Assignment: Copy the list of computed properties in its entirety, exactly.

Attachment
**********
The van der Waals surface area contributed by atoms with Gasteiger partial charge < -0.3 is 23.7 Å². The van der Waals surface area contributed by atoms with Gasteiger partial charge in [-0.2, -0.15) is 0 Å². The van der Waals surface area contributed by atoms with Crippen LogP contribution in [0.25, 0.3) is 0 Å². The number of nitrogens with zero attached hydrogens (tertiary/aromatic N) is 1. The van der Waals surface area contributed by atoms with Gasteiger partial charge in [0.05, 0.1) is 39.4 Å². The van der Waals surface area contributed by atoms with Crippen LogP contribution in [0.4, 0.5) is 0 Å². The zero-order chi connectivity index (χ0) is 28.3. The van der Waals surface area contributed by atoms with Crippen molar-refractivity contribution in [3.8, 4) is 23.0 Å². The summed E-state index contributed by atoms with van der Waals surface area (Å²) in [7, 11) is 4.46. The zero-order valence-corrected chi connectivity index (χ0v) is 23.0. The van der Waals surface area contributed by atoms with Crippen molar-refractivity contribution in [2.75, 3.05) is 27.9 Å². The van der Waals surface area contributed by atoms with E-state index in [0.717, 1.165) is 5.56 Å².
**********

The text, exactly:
The van der Waals surface area contributed by atoms with Gasteiger partial charge < -0.3 is 23.7 Å². The van der Waals surface area contributed by atoms with Gasteiger partial charge in [-0.2, -0.15) is 0 Å². The van der Waals surface area contributed by atoms with Crippen LogP contribution in [0.25, 0.3) is 0 Å². The number of nitrogens with zero attached hydrogens (tertiary/aromatic N) is 1. The van der Waals surface area contributed by atoms with Gasteiger partial charge in [0.05, 0.1) is 39.4 Å². The van der Waals surface area contributed by atoms with Crippen LogP contribution in [0.4, 0.5) is 0 Å². The zero-order chi connectivity index (χ0) is 28.3. The van der Waals surface area contributed by atoms with Crippen molar-refractivity contribution in [3.8, 4) is 23.0 Å². The summed E-state index contributed by atoms with van der Waals surface area (Å²) in [7, 11) is 4.46. The zero-order valence-corrected chi connectivity index (χ0v) is 23.0. The van der Waals surface area contributed by atoms with Crippen molar-refractivity contribution in [2.75, 3.05) is 27.9 Å². The van der Waals surface area contributed by atoms with E-state index in [0.717, 1.165) is 5.56 Å².